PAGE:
When most of us think about bone marrow transplants, we think about Leukaemia. But did you know that the very latest research driven and funded by RSRT involves bone marrow transplants in the mouse model of Rett Syndrome?
So how can bone marrow and immunology relate to a complex neurological condition like Rett Syndrome anyway?
Meet Jonathan Kipnis Ph.D., a Neuroimmunologist who has worked for a number of years on connections between the immune system and brain function. Dr Kipnis did his post doctoral training in the very lab where it was discovered that injecting T-cells (a type of white blood cell necessary for immunity) into patients after Central Nervous System injury improves the outcome for patients and prevents neuronal death.
In recent years, Dr Kipnis’ focus has been on T-cell response in naturally occurring diseases as well. His lab started working with mouse models of Severe Combined Immunodeficiency Disease (so-called ‘bubble children’) and found that they were impaired, not only in their immunology but also in tasks involved in learning, memory and brain plasticity. When these mice were injected with T-cells from wild-type (healthy) mice, the cognitive function of the mice was repaired within two weeks. Researchers then removed the T-cells from adult wild-type (healthy) mice and saw that their brain function also becomes impaired and so a clear relationship between immune response and brain function was established.
This is where Rett Syndrome comes into the picture. T-cells have been shown to regulate a number of processes in the brain which are impaired in Rett Syndrome. This, coupled with Adrian Bird’s demonstration of the reversibility of Rett in mice, made Rett Syndrome a good model system for Dr Kipnis’ lab to further explore his hypothesis and better understand the precise function of T-cells in the brain. His lab went on to transplant bone marrow from a mouse model of Rett Syndrome to wild-type mice and after some time, the mice developed Rett symptoms accordingly.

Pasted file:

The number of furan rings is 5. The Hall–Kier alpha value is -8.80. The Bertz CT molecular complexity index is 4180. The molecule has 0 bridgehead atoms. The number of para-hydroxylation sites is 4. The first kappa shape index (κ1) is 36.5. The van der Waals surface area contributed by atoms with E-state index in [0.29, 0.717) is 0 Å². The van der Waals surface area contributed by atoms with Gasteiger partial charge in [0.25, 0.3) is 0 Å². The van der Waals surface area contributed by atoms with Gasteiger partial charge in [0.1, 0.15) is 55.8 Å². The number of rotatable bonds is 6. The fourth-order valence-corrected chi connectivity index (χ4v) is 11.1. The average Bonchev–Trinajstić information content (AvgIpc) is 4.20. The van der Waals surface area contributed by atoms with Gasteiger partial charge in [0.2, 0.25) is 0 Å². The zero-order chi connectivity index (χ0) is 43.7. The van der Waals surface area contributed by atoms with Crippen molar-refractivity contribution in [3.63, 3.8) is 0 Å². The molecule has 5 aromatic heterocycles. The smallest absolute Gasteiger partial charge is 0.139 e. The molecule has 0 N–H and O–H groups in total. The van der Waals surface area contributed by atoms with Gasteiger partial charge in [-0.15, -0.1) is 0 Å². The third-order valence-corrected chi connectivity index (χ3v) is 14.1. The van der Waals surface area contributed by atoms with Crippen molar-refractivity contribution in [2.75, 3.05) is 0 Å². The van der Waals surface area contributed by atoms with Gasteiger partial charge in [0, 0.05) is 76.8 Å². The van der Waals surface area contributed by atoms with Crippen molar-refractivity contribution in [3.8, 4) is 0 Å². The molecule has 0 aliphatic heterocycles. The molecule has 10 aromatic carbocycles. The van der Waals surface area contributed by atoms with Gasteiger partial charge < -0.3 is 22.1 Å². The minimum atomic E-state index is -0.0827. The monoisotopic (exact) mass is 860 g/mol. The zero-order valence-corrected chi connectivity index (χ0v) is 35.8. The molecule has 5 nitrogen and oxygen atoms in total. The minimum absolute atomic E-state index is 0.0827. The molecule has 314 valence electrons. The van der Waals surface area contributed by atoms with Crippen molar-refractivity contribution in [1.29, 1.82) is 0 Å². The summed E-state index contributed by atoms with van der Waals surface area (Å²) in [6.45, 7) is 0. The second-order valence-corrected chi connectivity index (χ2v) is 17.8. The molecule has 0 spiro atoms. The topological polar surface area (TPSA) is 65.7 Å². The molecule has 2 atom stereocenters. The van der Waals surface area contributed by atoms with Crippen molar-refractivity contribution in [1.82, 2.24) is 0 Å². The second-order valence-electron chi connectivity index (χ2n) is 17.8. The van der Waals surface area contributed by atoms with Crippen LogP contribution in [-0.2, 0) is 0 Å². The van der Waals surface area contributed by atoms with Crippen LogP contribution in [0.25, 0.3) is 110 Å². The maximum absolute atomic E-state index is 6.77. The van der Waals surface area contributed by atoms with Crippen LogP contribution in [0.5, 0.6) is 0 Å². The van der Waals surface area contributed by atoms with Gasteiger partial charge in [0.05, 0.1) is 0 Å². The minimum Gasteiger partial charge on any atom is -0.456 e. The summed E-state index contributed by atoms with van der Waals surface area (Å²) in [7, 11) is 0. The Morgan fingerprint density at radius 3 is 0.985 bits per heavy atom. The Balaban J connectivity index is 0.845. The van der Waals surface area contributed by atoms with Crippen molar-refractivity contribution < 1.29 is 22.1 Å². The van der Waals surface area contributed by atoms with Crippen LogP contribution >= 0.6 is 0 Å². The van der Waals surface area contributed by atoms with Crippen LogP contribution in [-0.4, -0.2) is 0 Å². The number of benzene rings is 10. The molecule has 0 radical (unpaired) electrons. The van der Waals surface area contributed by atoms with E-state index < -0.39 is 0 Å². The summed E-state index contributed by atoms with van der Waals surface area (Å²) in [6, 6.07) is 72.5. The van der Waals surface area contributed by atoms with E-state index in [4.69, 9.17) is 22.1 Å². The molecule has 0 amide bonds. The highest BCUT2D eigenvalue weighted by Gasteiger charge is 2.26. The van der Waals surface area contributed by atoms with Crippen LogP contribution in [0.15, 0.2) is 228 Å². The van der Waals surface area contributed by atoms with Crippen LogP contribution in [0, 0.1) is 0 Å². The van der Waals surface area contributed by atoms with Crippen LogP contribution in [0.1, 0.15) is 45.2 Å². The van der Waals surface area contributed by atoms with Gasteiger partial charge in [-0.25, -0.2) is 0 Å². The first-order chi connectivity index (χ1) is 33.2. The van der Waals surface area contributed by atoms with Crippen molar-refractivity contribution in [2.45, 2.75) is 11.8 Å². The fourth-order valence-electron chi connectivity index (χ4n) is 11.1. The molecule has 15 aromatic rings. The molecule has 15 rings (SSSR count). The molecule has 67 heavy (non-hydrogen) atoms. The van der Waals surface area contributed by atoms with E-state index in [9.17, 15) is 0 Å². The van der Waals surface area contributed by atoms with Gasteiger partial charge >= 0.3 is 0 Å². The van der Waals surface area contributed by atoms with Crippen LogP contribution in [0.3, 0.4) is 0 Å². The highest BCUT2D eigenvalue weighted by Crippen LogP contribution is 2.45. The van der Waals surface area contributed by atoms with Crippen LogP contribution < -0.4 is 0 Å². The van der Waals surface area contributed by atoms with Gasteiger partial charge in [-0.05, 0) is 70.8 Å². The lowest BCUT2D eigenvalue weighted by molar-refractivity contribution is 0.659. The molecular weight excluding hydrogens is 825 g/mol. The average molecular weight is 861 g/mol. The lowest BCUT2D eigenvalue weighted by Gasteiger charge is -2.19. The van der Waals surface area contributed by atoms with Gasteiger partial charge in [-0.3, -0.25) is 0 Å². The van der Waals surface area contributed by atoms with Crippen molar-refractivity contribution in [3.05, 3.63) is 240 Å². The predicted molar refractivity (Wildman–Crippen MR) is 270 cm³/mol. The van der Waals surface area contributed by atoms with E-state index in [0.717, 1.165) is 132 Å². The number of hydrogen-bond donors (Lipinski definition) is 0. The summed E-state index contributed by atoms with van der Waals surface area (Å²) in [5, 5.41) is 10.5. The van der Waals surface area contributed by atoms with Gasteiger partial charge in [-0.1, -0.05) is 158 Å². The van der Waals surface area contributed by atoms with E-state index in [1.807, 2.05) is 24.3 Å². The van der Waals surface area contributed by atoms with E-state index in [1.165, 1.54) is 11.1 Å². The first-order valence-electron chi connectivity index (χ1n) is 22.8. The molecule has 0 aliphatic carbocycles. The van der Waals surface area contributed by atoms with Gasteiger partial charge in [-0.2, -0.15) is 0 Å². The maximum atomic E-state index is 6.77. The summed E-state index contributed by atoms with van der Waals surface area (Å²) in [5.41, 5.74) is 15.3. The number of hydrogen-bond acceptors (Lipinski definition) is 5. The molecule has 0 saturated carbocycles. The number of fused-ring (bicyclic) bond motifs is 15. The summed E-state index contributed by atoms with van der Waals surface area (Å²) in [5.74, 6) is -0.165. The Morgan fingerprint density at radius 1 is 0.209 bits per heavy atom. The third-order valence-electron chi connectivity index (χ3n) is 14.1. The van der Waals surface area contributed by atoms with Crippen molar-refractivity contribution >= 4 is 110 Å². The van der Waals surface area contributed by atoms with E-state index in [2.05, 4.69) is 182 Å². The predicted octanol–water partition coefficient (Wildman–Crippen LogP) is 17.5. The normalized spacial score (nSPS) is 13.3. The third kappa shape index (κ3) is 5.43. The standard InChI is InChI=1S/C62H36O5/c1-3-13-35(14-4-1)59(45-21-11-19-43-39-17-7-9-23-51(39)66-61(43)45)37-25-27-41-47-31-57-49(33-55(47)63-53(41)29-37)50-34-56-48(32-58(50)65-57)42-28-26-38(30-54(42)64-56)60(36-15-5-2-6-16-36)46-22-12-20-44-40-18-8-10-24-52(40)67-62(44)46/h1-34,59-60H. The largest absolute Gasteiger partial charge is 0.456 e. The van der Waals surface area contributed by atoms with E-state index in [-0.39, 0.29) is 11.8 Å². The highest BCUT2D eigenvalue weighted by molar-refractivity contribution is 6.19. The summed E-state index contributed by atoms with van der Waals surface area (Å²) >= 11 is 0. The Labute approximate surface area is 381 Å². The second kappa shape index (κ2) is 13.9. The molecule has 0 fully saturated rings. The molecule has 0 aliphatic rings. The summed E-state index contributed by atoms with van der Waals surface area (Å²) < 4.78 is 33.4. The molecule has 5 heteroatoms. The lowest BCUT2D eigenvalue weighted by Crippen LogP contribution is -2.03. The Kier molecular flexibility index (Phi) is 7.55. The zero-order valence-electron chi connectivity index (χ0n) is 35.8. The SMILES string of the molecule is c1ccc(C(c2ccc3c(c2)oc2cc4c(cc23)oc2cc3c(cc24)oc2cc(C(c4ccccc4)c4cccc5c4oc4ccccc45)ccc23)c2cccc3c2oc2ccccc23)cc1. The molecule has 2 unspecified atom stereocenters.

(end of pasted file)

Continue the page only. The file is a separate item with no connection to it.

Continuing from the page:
One of the exciting things about bone marrow is microglia. Microglia, are very active participants in the brain but they are not made in the brain. They come from hematopoietic stem cells in blood or bone marrow. When mice are given new bone marrow, after a time, the microglia in the brain will be replaced by the new microglia. One of the many challenges in the development of treatments and cures for Rett Syndrome is the question of how to make the necessary changes to MeCP2 (protein) levels within the brain. Bone marrow transplants hypothetically circumvent this issue, providing a novel way to cross the blood-brain barrier.
When Monica Coenraads, Executive Director of RSRT and Trustee and Co-founder of RSRT UK, came across this work she contacted Dr Kipnis immediately. The obvious and urgent question is whether transplanting bone marrow from healthy mice into the mouse model of Rett Syndrome will improve or indeed, reverse symptoms and Jonathan Kipnis’ lab is in prime position to explore this work further. Now intensively funded and supported by RSRT, Jonathan Kipnis continues this work with a new focus; delivering treatment for girls and women living with Rett Syndrome today.
This project is an example of the kind of innovative, cutting-edge research driven and funded by RSRT. When you donate or fundraise for RSRT UK, you impact our ability to aggressively fund projects like these, intensively pursuing treatment for our children.
To read an in-depth interview with Dr Jonathan Kipnis, please go to the Rett Syndrome Research Trust blog